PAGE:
PUBLISHED BY MOSHOLU PRESERVATION CORPORATION

Vol. 17, No. 20 Oct. 7 - Oct. 20, 2004



     
 

Not So Fast!
Judge Issues Restraining Order on Filtration Plant

By JORDAN MOSS

A week after the City Council overwhelmingly approved the deal that would allow the city to construct a giant water filtration plant in the Norwood section of Van Cortlandt Park, a state judge ordered the city not to begin work on the project until at least next Tuesday when a hearing will be held in the same courtroom. 

The Friends of Van Cortlandt Park, an advocacy group that argued that the city can't build the plant in the park until it rezones the parkland it will occupy, brought the suit. The city argued, according to filtration opponents who attended the session, that no rezoning was necessary because the mayor issued a letter overriding the zoning requirements in July. That letter was not previously disclosed to the public. 

A call to the city's Department of Environ-mental Protection for comment at press time was not returned. 

Another group, the Croton Watershed Clean Water Coalition, which has long been opposed to filtration on the grounds that it will embolden developers to build in watershed areas upstate, was also in court last week in Queens in a parallel effort to stop the plant. 

The group argued that the city failed to include over 30 different studies that were 
referenced in the final environmental impact study for the project, which are required by state and city statutes according to the Water Coalition's lawyer, Jim Bacon. 

"How can you have an administrative review process if you're preventing the public from looking at the information that makes up your determination?" he said.

The group also believes that the city put new information in its final study that was not in an earlier version, making it impossible for citizens to comment in time to affect the final project.

The judge in that case did not issue an injunction but did ask the city to respond by Oct. 20.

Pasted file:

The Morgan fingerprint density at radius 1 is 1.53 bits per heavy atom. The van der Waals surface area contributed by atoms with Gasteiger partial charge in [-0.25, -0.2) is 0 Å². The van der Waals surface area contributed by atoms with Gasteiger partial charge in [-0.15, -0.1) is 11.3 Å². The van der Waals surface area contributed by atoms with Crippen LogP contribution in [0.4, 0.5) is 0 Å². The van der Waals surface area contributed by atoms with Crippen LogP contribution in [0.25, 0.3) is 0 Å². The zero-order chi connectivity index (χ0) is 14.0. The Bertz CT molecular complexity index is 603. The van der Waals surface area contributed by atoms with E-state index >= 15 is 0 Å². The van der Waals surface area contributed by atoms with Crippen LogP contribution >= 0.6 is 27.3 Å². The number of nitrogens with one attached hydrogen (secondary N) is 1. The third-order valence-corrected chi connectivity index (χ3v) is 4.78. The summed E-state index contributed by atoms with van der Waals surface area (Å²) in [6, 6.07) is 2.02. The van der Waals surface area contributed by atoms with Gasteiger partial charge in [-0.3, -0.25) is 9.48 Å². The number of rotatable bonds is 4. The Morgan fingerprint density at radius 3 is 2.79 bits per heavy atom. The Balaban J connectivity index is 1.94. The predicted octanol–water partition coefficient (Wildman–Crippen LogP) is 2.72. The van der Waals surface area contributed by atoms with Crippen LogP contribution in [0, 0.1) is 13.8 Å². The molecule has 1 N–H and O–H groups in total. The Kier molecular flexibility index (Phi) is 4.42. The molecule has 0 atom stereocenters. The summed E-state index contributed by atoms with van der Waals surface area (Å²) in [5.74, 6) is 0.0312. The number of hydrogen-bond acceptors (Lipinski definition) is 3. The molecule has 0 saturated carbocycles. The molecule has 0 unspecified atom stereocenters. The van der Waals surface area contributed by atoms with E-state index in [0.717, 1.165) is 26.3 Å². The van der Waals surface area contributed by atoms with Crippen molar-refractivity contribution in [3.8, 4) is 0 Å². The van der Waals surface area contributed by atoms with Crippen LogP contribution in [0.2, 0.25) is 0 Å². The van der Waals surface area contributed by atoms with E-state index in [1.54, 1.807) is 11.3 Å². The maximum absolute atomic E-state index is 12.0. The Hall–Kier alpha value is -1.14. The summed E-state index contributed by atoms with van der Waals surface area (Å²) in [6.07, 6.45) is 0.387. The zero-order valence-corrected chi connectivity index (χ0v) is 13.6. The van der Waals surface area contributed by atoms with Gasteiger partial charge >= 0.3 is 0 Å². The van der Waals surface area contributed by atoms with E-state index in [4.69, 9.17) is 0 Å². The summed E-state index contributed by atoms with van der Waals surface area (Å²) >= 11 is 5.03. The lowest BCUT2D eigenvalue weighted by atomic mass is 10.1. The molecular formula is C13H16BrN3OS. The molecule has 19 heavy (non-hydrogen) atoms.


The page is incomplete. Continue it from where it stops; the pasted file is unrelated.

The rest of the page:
Two other suits are also in the works. Lawyers for the town of Eastchester in Westchester County said they will sue the city because building the plant in the Bronx will require the town to build an expanded pump station and chemical filtration facility next to its middle school and high school. And Bronx Environmental Health and Justice, an organization of Norwood residents fighting the facility is expected to sue on environmental justice grounds with the help of the Environmental Law Clinic at Columbia University. 

While plant opponents teed up their lawsuits, the project's proponents took a victory lap after a couple of days after the lopsided 45-5 Council vote. At St. James Park, Governor Pataki, Mayor Bloomberg, and a raft of Bronx Democrats gave themselves a collective pat on the back for pushing a deal through the state legislature that traded the approval of the borough's Assembly delegation for the promise of $200 million in water bond money to improve Bronx parks. 

Protesters from the Norwood area, who say the plant should be built at Eastview, a city-owned industrial site in Westchester, interrupted the mayor and other speakers several times. They were occasionally shouted down by union members who support the construction of the facility in the Bronx. While the mayor answered two questions from protesters at the end of his remarks, the protesters, who argue that the seven or eight years of plant construction will wreak havoc on their neighborhood, weren't satisfied.

"The mayor didn't even talk about the health issue," said Norwood resident Dunica Charles, who is worried about the impact of construction on asthma. "They sold us out."

jmoss@norwoodnews.org


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